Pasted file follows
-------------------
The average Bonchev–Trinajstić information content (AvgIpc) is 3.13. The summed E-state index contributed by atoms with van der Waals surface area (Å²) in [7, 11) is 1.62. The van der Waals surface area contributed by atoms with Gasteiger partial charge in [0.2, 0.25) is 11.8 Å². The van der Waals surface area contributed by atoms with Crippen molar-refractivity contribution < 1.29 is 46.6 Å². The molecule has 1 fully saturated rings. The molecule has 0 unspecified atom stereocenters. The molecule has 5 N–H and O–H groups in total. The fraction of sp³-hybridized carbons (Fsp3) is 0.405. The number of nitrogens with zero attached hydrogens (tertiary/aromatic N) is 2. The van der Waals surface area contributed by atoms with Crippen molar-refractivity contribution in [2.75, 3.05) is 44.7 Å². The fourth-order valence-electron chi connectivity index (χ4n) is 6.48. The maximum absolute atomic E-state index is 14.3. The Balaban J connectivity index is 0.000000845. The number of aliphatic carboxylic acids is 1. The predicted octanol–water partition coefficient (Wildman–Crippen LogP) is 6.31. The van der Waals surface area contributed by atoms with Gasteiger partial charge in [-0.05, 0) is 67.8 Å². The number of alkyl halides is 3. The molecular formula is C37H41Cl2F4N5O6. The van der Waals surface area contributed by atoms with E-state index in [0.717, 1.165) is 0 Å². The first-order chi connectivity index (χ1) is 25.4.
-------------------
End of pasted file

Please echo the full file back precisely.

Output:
The average Bonchev–Trinajstić information content (AvgIpc) is 3.13. The summed E-state index contributed by atoms with van der Waals surface area (Å²) in [7, 11) is 1.62. The van der Waals surface area contributed by atoms with Gasteiger partial charge in [0.2, 0.25) is 11.8 Å². The van der Waals surface area contributed by atoms with Crippen molar-refractivity contribution < 1.29 is 46.6 Å². The molecule has 1 fully saturated rings. The molecule has 0 unspecified atom stereocenters. The molecule has 5 N–H and O–H groups in total. The fraction of sp³-hybridized carbons (Fsp3) is 0.405. The number of nitrogens with zero attached hydrogens (tertiary/aromatic N) is 2. The van der Waals surface area contributed by atoms with Crippen molar-refractivity contribution in [2.75, 3.05) is 44.7 Å². The fourth-order valence-electron chi connectivity index (χ4n) is 6.48. The maximum absolute atomic E-state index is 14.3. The Balaban J connectivity index is 0.000000845. The number of aliphatic carboxylic acids is 1. The predicted octanol–water partition coefficient (Wildman–Crippen LogP) is 6.31. The van der Waals surface area contributed by atoms with Gasteiger partial charge in [-0.05, 0) is 67.8 Å². The number of alkyl halides is 3. The molecular formula is C37H41Cl2F4N5O6. The van der Waals surface area contributed by atoms with E-state index in [0.717, 1.165) is 0 Å². The first-order chi connectivity index (χ1) is 25.4.